Enchantment by Guy Kawasaki

I've read many, many business / leadership books over the years and something you come to expect is that the basic message is going to be the same in most cases. Aim to create a good first impression. Care about what the person you're talking to wants out of life. Be clear and understandable. Do something with your time that you honestly care about. It's hard to knock a new book for providing the same information again - after all, these basics haven't changed. What's important is how clearly this current book presents the information to a new audience of readers. I feel Guy Kawasaki does a reasonably good job with Enchantment.

Yes, it can seem sometimes that the items are common sense. Aim to change hostility into civility. Create a positive impression with short, simple, meaningful messages. Be patient with people - they may be dealing with an autistic child or an abusive spouse. Yes, we can say these are common sense - but how many times have we seen people be irritable or lack patience in situations where they could have done better? I think all of us could use to perfect our ability to take in a deep breath and deal with a "troublesome" person in a more serene manner.

I wish Kawasaki had come up with fresh examples. I literally had read about both his "hospital checklist saves lives" and his "Vietnamese mothers find ways to beat malnutrition" examples in the previous management book I read the day before. If he had chosen examples from his own past then they would have been fresh and interesting. Similarly. I'd read about the "offering few jam options encourages people to choose one, offering too many options overloads peoples' brains and they don't buy any at all" experiment more times than I can count.

Kawasaki offers commonly repeated advice. When meeting someone, look for any common interests you might share, even if it's a common dislike of a topic. Respect people, offer thanks, provide value, accept diversity, don't tolerate abusive / hostile behavior, and disclose any conflicts. This last one is curious though. I believe strongly that a person SHOULD disclose any conflicts they might have, including stating when a review copy is received for free. (Disclaimer - I paid for this book with my own money!) But even while Kawasaki promotes this, he uses as one of his examples in his book that a reviewer got upset when prodded that he should have disclosed that he got a rare gadget he was reviewing for free. Kawasaki supports him! This even though the FTC requires web reviews to state how a review item was acquired. The discrepancy bothered me.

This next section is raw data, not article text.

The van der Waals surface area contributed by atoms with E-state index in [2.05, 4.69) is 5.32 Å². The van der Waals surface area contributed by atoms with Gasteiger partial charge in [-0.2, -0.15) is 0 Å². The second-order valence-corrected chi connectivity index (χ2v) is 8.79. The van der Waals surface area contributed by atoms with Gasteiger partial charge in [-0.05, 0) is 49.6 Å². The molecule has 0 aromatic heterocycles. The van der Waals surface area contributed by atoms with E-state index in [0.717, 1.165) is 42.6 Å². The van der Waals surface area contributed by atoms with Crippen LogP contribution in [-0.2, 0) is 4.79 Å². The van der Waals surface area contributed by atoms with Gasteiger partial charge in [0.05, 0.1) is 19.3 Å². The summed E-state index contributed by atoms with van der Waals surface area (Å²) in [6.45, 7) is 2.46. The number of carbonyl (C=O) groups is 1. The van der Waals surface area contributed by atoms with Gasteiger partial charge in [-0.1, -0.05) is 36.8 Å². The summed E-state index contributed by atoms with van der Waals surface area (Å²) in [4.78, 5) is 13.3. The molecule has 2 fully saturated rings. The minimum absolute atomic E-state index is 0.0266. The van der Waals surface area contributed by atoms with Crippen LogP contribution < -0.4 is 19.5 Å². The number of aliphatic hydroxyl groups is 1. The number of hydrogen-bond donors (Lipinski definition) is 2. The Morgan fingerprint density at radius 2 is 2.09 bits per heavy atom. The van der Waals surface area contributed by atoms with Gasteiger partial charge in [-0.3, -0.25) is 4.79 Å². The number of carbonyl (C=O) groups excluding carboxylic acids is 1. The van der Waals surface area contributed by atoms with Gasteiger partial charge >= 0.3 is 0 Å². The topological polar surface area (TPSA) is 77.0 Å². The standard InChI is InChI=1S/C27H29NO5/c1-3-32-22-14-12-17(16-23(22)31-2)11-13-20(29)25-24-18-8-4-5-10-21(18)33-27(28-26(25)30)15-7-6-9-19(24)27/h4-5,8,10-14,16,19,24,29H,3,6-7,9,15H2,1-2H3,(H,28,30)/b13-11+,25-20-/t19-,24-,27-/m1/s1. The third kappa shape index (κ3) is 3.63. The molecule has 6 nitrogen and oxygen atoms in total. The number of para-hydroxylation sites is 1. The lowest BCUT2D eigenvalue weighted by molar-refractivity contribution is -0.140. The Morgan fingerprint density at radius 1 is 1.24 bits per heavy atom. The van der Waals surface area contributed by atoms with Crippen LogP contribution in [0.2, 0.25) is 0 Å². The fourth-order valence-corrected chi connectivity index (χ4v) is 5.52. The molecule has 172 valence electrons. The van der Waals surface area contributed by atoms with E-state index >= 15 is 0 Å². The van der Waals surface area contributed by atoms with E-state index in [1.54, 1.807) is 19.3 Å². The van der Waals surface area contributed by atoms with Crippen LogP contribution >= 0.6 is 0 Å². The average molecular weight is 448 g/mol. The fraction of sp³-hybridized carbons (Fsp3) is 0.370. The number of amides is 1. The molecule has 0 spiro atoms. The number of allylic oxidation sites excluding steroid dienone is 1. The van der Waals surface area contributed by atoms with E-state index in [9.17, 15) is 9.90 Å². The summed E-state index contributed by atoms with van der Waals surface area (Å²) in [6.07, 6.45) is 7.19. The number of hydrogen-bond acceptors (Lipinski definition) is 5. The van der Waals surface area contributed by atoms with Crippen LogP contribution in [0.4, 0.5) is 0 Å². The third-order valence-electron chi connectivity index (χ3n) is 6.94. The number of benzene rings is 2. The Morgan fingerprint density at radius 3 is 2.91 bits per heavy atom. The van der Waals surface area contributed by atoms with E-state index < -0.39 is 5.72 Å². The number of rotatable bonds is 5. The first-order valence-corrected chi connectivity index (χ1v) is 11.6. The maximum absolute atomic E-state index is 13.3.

Kawasaki offers interesting ideas. Money rewards can be harmful to behavior - it reduces how helpful people are to others in a direct connection. Employees tend to want mastery, autonomy, and purpose. It's not just money that motivates them. He recommends keeping a journal about your experiences to learn from both the successful results and the hurdles. He points out that the number of searches on YouTube are second only to Google, so it's good to create videos! He recommends we investigate our competition, to determine what both you and they do, what they do better, and what you do better. You need that basic understanding in order to improve.